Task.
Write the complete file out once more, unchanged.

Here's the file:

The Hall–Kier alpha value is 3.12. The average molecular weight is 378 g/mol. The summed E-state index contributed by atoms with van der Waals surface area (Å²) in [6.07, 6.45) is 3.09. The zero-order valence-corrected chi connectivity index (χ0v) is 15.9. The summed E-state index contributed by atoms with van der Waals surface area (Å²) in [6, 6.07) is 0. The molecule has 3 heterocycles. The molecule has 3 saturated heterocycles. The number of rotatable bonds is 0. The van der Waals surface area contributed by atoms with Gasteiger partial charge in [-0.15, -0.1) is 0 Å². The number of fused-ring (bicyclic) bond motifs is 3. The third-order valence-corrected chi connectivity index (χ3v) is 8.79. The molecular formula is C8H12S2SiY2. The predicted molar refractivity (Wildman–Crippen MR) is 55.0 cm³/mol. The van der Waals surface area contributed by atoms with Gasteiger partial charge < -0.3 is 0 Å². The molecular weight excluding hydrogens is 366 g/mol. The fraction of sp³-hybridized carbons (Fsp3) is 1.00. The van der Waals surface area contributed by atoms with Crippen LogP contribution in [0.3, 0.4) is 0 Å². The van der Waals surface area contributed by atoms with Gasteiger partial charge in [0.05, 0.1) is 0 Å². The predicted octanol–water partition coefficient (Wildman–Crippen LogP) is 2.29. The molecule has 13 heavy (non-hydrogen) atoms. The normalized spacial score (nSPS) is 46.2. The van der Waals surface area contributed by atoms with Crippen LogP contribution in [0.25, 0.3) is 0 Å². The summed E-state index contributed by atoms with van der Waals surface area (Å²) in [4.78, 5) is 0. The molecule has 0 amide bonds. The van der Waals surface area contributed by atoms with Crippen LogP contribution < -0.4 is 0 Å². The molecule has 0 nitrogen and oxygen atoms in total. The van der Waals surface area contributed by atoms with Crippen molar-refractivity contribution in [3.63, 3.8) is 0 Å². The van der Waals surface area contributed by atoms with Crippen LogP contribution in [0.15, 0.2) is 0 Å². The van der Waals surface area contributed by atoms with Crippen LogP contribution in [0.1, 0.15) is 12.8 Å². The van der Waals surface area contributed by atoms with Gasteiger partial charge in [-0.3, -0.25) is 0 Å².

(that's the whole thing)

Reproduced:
The Hall–Kier alpha value is 3.12. The average molecular weight is 378 g/mol. The summed E-state index contributed by atoms with van der Waals surface area (Å²) in [6.07, 6.45) is 3.09. The zero-order valence-corrected chi connectivity index (χ0v) is 15.9. The summed E-state index contributed by atoms with van der Waals surface area (Å²) in [6, 6.07) is 0. The molecule has 3 heterocycles. The molecule has 3 saturated heterocycles. The number of rotatable bonds is 0. The van der Waals surface area contributed by atoms with Gasteiger partial charge in [-0.15, -0.1) is 0 Å². The number of fused-ring (bicyclic) bond motifs is 3. The third-order valence-corrected chi connectivity index (χ3v) is 8.79. The molecular formula is C8H12S2SiY2. The predicted molar refractivity (Wildman–Crippen MR) is 55.0 cm³/mol. The van der Waals surface area contributed by atoms with Gasteiger partial charge < -0.3 is 0 Å². The molecular weight excluding hydrogens is 366 g/mol. The fraction of sp³-hybridized carbons (Fsp3) is 1.00. The van der Waals surface area contributed by atoms with Crippen LogP contribution in [0.3, 0.4) is 0 Å². The van der Waals surface area contributed by atoms with Gasteiger partial charge in [0.05, 0.1) is 0 Å². The predicted octanol–water partition coefficient (Wildman–Crippen LogP) is 2.29. The molecule has 13 heavy (non-hydrogen) atoms. The normalized spacial score (nSPS) is 46.2. The van der Waals surface area contributed by atoms with Crippen LogP contribution in [0.25, 0.3) is 0 Å². The summed E-state index contributed by atoms with van der Waals surface area (Å²) in [4.78, 5) is 0. The molecule has 0 amide bonds. The van der Waals surface area contributed by atoms with Crippen LogP contribution < -0.4 is 0 Å². The molecule has 0 nitrogen and oxygen atoms in total. The van der Waals surface area contributed by atoms with Crippen molar-refractivity contribution in [3.63, 3.8) is 0 Å². The van der Waals surface area contributed by atoms with Crippen LogP contribution in [0.15, 0.2) is 0 Å². The van der Waals surface area contributed by atoms with Crippen LogP contribution in [0.1, 0.15) is 12.8 Å². The van der Waals surface area contributed by atoms with Gasteiger partial charge in [-0.3, -0.25) is 0 Å².